Ronald Goodman is Vice President of Marketing of Resiligence Inc., a Silicon Valley-based provider of reporting solutions for campus, city, and corporate environments. Serving Fortune 500 companies for over twenty years, Ron has an extensive background in multiple disciplines. His experience spans diverse categories including wine marketing, telecommunications, pharmaceuticals, and semiconductors. Over the years he has led marketing and creative teams for industrial, hi-tech and healthcare companies. Ron has served as a board member and speaker for a number of professional organizations including Peninsula Marketing Association, Medical Marketing Association and Business Marketing Association. He is currently on the Board of the Direct Marketing Association, and is a graduate of the UCLA graduate pharmaceutical marketing program. Mr. Goodman can be reached for comment at:firstname.lastname@example.org.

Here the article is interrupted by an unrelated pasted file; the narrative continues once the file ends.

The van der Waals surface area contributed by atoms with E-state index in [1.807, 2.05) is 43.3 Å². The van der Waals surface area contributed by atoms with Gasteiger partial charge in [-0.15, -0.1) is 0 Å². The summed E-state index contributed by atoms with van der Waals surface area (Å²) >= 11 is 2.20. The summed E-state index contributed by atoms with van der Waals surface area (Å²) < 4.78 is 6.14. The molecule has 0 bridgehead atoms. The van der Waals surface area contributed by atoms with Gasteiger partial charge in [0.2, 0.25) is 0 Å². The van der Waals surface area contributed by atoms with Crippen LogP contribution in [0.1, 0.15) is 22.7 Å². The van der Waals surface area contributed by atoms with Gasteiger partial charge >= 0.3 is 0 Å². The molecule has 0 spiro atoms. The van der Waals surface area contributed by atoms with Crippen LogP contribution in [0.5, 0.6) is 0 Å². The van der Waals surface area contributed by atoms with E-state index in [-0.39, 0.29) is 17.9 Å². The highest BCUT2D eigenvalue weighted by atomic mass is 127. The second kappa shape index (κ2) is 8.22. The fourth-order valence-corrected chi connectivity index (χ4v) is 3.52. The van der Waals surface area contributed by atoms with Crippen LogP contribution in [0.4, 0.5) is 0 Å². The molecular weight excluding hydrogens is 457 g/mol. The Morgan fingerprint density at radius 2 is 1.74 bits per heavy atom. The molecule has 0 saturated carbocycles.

Homeland security, Law enforcement, Security management, Sociocultural dynamics in security, Threat assessment
Since the events of September 11, 2001, the U.S. population has a heightened awareness that tragedies can and do strike ordinary people without warning. The same can be said for the unfortunate abundance of campus shootings, where the next “9/11” occurred in 2007 on the campus of Virginia Tech. And yet, subsequent investigations into these horrific events often reveal that clues existed that might have pointed to the eventual violent outcome. It is unquestionable that to dramatically improve the safety and security of our cities we must rely upon the millions of eyes of our fellow citizens to unearth these clues as they pursue their daily activities. But ordinary citizens on the street are often reluctant to get involved and lackthe tools to overcome their reticence to report suspicious activity. In this article, we examine several indicators of campus and community violence, as well as a novel technology to facilitate communication of potential threats to safety before they become a reality.
Goodman, Ronald. “Keeping our Campuses and Communities Safe.” Journal of Strategic Security2, no. 3 (2009): 65-70.